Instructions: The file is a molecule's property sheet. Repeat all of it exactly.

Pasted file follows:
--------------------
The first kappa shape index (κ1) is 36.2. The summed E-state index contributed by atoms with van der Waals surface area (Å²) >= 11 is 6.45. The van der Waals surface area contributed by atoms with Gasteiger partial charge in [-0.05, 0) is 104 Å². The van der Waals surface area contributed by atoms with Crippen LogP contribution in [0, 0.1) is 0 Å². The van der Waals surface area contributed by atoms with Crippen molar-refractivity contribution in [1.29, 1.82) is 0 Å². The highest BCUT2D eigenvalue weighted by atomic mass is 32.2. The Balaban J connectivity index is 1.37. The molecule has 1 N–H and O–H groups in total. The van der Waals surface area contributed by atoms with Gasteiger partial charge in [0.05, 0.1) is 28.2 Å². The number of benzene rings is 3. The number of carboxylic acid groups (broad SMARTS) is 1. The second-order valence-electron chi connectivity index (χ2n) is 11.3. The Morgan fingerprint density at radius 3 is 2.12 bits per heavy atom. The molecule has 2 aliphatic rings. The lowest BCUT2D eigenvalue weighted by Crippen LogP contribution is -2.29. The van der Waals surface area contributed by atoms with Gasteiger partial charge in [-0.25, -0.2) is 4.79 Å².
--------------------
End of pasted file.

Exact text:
The first kappa shape index (κ1) is 36.2. The summed E-state index contributed by atoms with van der Waals surface area (Å²) >= 11 is 6.45. The van der Waals surface area contributed by atoms with Gasteiger partial charge in [-0.05, 0) is 104 Å². The van der Waals surface area contributed by atoms with Crippen LogP contribution in [0, 0.1) is 0 Å². The van der Waals surface area contributed by atoms with Crippen molar-refractivity contribution in [1.29, 1.82) is 0 Å². The highest BCUT2D eigenvalue weighted by atomic mass is 32.2. The Balaban J connectivity index is 1.37. The molecule has 1 N–H and O–H groups in total. The van der Waals surface area contributed by atoms with Gasteiger partial charge in [0.05, 0.1) is 28.2 Å². The number of benzene rings is 3. The number of carboxylic acid groups (broad SMARTS) is 1. The second-order valence-electron chi connectivity index (χ2n) is 11.3. The Morgan fingerprint density at radius 3 is 2.12 bits per heavy atom. The molecule has 2 aliphatic rings. The lowest BCUT2D eigenvalue weighted by Crippen LogP contribution is -2.29. The van der Waals surface area contributed by atoms with Gasteiger partial charge in [-0.25, -0.2) is 4.79 Å².